In a blow to Netscape, Intuit will build Microsoft's Internet Explorer browser into future versions of Intuit's market-leading personal finance software.
Since October 1995, Netscape's browser has been bundled with Intuit's flagship Quicken personal finance software.
In return for switching to Microsoft, Intuit's personal finance Web site, Quicken Financial Network (QuickenFN), will become a "premier Active Channel" preconfigured on version 4.0 of Microsoft's Internet Explorer, due later this month in beta form. That browser will be bundled in the next version of the Windows 95 operating system, code-named Memphis, giving Intuit's service a potential audience of millions.
Intuit characterized "push" distribution of QuickenFN content as part of its drive to become an Internet publisher. In a similar content-oriented move, the company said June 11 it would pay $40 million for a 19 percent stake in search engine Excite (XCIT).
Intuit's somewhat reluctant switch, which Microsoft is actively publicizing, carries interesting strategic implications. Two years ago, Microsoft tried to buy Intuit for $2 billion but dropped the deal after federal trustbusters intervened. Likewise, Intuit and Netscape share a common board member, big-time venture capitalist John Doerr of Kleiner Perkins Caufield & Byers.
In addition, Microsoft's Money software is Quicken's chief competitor, and getting "premier" status in Microsoft's browser gives Intuit parity with Microsoft Investor service, which competes with Intuit's QuickenFN content.
"It was a technology-driven decision," said Bill Harris, Intuit's executive vice president. Specifically, he said, Intuit can turn its legacy C++ software code into ActiveX controls, which can then work with an embedded Microsoft browser. Netscape's browser does not support ActiveX except through browser plug-ins, which Harris termed "as less than satisfactory for large volume in consumer software."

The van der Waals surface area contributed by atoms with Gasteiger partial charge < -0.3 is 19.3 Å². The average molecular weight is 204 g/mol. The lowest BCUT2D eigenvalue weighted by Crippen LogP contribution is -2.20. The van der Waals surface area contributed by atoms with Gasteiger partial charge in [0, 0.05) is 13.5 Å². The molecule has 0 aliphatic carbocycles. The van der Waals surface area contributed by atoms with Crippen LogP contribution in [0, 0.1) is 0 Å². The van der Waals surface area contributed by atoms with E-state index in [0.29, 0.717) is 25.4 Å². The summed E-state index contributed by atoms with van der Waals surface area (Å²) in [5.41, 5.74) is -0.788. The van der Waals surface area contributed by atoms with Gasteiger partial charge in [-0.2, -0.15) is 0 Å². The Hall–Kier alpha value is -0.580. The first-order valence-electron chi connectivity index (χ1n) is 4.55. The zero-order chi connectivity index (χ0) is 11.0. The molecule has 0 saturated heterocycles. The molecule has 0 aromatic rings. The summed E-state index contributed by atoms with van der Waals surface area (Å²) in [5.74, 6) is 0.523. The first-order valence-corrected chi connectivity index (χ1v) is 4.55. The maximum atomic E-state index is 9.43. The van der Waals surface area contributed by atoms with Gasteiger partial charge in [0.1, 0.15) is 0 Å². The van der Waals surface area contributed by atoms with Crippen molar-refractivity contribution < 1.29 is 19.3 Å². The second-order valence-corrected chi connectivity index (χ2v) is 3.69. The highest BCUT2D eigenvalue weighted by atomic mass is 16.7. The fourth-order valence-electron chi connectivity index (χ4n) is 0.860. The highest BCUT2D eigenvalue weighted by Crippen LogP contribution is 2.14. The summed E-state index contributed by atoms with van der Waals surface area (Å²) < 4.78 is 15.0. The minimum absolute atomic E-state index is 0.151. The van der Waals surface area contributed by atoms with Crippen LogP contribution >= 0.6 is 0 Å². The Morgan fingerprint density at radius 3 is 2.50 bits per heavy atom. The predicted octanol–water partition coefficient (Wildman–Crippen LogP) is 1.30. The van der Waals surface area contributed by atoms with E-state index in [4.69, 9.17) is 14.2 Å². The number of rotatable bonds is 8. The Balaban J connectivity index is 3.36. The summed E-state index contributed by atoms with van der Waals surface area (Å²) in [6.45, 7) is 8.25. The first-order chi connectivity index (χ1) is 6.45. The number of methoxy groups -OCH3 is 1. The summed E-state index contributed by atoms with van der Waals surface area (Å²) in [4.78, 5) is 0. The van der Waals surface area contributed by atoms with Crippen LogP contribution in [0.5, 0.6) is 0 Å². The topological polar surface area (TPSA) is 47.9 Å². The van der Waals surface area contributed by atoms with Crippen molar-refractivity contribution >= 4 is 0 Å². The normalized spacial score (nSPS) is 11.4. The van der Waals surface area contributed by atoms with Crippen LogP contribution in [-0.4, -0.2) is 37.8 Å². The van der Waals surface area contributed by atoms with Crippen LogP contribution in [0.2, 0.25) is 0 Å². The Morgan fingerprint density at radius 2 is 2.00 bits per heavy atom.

"We remain friendly with and supportive of Netscape, and our product will continue to be compatible with theirs," he added. Intuit will create a NetCaster channel, according to Harris, though that deal is unannounced.
Intuit also said Microsoft's technology was easier to embed into its client software applications than Netscape's, Both 16-bit and 32-bit versions of Quicken, QuickBooks, and TurboTax will have IE embedded starting this fall.
With Microsoft's components, Quicken users will be able to go to the Web for information but remain within the Quicken interface. With Netscape, users launch the Navigator browser to get Internet data, leaving the Quicken environment--a critical consideration for brand-focused company such as Intuit.
"No money changed hands, but we don't discuss our deals," said Kevin Unangst, a Microsoft product manager.
Throughout 1996, Microsoft did similar bundling deals with Internet and online service providers, such as America Online and AT&T. In return, the providers got preferred placement for easier sign-up through Windows 95.
Although Microsoft has won bundling deals, browser market share--the goal of the deals--has been more elusive. The company has made progress in catching up to Netscape, but, by its own estimates, Internet Explorer hovers between 30 and 40 percent of the browser market.
Today, Netscape executives acknowledged that its Communicator Internet software browser could not provide Intuit with an embeddable Web browser "component."
"What Intuit wanted to do, they could not do well with our product," said Mike Homer, Netscape senior vice president of marketing. However, Homer added that the company hopes to lure Intuit back next year when it turns Communicator into a set of JavaBeans components.